Appeals Court Denies Rehearing of Unions’ Case Over Executive Orders

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By on September 25, 2019 in Court Cases with 0 Comments
Close up of a gavel being held and tapped on its platform by a judge whose image is blurred in the background

The Court of Appeals for the District of Columbia has denied a request from federal employee unions to rehear their case against the Trump administration’s three executive orders that placed restrictions on federal employee unions and made it easier to fire federal employees for non-performance.

The case has been getting battled out in the courts ever since the executive orders were originally issued last year. This latest activity on the situation helps the case for the Trump administration, and unions have predictably been disappointed with the decision.

“The court’s decision not to grant an en banc rehearing of this vitally important case with far-reaching effects across the federal government is a sad day for the country. While we review our options, hundreds of thousands of federal government workers will suffer as their access to union representation at the worksite is stripped away by the implementation of President Trump’s union-busting executive orders,” AFGE president J. David Cox Sr. said in a statement.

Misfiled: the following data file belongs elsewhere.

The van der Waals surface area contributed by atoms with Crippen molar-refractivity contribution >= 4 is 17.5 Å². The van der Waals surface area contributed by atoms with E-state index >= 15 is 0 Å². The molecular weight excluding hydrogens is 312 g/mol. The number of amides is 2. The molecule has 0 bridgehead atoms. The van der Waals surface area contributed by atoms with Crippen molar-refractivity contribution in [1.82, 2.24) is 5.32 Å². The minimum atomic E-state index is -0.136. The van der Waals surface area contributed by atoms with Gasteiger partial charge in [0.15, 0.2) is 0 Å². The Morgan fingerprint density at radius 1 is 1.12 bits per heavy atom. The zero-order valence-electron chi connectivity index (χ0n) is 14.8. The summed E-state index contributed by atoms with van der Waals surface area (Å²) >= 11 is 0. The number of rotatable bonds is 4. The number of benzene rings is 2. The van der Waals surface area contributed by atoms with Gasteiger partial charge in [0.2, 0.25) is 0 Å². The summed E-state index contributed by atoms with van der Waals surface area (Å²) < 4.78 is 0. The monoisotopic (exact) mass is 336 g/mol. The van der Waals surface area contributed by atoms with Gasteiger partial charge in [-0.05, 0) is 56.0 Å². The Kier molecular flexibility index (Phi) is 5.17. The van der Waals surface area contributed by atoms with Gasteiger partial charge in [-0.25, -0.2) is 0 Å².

The court had previously upheld a delay in implementing the executive orders when it denied the government’s motion to lift an injunction prohibiting them from being enforced.

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Ian Smith is one of the co-founders of FedSmith.com. He enjoys writing about current topics that affect the federal workforce.

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